In this article, the authors attempt to answer the research question of whether or not the link between an individuals organizational citizenship behavior (OCB) and the score they receive on their performance evaluation is affected in any way by gender.
OCB is described by the authors as actions that are performed by individuals that go above and beyond what is expected of them as per the requirements that are listed on their job description. For the purpose of this study, the authors looked at five identifying factors of OCB. These factors include altruism, conscientiousness, courtesy, sportsmanship, and civic virtue. By conducting this study, the authors hoped to find support for three hypotheses: 1. Women will be rated as displaying more OCB than men. 2.
For both women and men, level of OCB ratings and performance ratings will be positively related. 3. Although women will be rated as displaying more OCB than men, they will not receive higher performance ratings than men. (Sex Roles, 3)A total of 109 RAs (resident advisors) from an East Coast University participated in this assessment, 55 women and 41 men. The authors state that RAs were used for this test because of the increased opportunity they have as a whole to practice OCB. To set up the test that would be given to the current RAs, former RAs were contacted via telephone.
They were asked questions and given a pilot survey, which was reviewed and revised to become the final testing instrument. The survey contained 17 questions, which, after scoring, would create an OCB rating ranging from 17 (low OCB) to 85 (high OCB). The surveys were given to the RAs during weekly meetings, with the individual RAs rating the OCB level of their RA counterparts in the same residence hall that they worked in. The results of these surveys were added together and averaged for each RA and then compared against the score that the individuals received on the performance evaluations that were given to them by their supervisors. The authors concluded from these results that there is indeed a link between higher OCB ratings and higher performance evaluation scores, and they also stated that the performance ratings of male RAs are quite similar to those earned by the female RAs. The hypothesis that females would have higher OCB scores than males was reported as being correct, but the fact that the authors state the conventional level of significance was not achieved doesnt make a very solid argument upon which to base their reasoning.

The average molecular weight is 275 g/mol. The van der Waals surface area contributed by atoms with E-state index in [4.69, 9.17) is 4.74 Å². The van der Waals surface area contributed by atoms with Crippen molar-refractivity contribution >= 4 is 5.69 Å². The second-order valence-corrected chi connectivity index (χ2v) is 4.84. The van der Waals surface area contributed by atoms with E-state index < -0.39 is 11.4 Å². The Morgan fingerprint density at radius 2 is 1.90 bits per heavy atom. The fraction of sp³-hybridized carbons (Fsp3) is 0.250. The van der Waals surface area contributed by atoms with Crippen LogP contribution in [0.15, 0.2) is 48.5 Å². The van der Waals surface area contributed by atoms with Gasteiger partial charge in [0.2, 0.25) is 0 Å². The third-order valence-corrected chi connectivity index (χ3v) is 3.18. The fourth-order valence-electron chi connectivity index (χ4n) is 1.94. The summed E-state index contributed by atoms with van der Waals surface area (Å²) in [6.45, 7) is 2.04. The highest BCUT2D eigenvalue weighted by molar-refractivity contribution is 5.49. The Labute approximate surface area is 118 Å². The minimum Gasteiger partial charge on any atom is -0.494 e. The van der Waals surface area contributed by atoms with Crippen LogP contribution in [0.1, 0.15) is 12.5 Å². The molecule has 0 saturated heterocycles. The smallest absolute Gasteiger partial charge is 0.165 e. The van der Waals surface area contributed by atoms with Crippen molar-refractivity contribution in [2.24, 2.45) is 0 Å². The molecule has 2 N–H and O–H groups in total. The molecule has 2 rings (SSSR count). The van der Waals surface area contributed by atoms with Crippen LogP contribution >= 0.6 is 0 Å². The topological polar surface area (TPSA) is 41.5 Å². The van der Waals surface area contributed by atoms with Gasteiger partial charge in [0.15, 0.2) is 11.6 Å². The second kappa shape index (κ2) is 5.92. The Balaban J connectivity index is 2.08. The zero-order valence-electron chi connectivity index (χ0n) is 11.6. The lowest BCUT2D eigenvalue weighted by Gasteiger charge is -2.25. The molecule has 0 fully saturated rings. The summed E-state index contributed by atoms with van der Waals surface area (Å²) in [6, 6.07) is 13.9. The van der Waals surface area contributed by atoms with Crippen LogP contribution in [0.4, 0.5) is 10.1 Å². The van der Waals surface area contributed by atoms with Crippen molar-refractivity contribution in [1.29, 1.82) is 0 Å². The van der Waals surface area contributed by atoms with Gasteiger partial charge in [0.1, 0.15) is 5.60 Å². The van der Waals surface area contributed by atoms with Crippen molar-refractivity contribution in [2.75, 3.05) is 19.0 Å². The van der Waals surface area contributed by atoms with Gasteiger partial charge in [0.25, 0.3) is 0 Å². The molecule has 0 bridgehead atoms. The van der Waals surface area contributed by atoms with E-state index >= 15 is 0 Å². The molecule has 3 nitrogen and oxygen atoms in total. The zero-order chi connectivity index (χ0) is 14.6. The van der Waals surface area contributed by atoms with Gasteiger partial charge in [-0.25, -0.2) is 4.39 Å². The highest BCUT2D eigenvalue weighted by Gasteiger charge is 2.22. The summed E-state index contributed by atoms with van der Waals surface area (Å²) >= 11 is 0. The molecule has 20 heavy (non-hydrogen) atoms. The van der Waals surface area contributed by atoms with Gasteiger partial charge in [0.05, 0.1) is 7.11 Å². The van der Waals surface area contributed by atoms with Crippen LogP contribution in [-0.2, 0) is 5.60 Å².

For the purpose of this study, the dependant variable was the level of OCB performed by individual RAs. The independent variables included such aspects as inadvertent gender stereotyping, the possibility of a natural tendency for females to engage in more OCB activities, and the authors perceived inflexibility of the performance review scores. The authors state that in future studies, these factors should probably be looked at more closely and given more significant weight. From the different statistics found within the article, I believe that the authors use an alpha level of approximately . 05 percent to report their results.
In one place, they state that an alpha level of . 025 percent wasnt achieved, but then in another they point out that the alpha level was achieved at . 05 percent. I found this article to be interesting as well as mildly unsettling.
The authors seem to throw a strange twist in the report by questioning the possibility of gender stereotyping within the RA community as well as outside of it. The fact that they also show that women tend to perform OCB tasks more often than men, yet dont specifically end up being rewarded for them, is not something that I would consider to be a very fair deal. If men are seen doing more than expected, then that is great, they deserve more perhaps a raise. If women are seen doing more than expected hey, wait a minute, that isnt really possible. Quite often, women do more than what is expected of them because they feel that that is what is expected of them.
I really ended up enjoying reading this article, although it did tend to get a bit confusing when the authors tried to explain .